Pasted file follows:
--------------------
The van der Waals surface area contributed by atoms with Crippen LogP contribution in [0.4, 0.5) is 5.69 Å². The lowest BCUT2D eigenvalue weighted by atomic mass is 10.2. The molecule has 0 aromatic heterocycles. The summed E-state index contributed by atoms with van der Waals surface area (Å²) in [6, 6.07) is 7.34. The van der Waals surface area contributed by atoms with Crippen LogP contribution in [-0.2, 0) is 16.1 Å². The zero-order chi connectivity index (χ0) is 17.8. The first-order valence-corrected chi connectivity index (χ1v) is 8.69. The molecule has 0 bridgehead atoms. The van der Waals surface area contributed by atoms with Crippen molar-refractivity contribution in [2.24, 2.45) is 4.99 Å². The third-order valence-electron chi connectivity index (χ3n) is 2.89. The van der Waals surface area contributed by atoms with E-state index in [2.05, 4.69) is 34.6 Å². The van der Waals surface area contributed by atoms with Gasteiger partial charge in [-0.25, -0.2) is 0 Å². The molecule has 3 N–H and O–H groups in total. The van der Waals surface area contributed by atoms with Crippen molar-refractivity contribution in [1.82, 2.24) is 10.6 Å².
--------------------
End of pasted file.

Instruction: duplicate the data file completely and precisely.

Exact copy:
The van der Waals surface area contributed by atoms with Crippen LogP contribution in [0.4, 0.5) is 5.69 Å². The lowest BCUT2D eigenvalue weighted by atomic mass is 10.2. The molecule has 0 aromatic heterocycles. The summed E-state index contributed by atoms with van der Waals surface area (Å²) in [6, 6.07) is 7.34. The van der Waals surface area contributed by atoms with Crippen LogP contribution in [-0.2, 0) is 16.1 Å². The zero-order chi connectivity index (χ0) is 17.8. The first-order valence-corrected chi connectivity index (χ1v) is 8.69. The molecule has 0 bridgehead atoms. The van der Waals surface area contributed by atoms with Crippen molar-refractivity contribution in [2.24, 2.45) is 4.99 Å². The third-order valence-electron chi connectivity index (χ3n) is 2.89. The van der Waals surface area contributed by atoms with E-state index in [2.05, 4.69) is 34.6 Å². The van der Waals surface area contributed by atoms with Gasteiger partial charge in [-0.25, -0.2) is 0 Å². The molecule has 3 N–H and O–H groups in total. The van der Waals surface area contributed by atoms with Crippen molar-refractivity contribution in [1.82, 2.24) is 10.6 Å².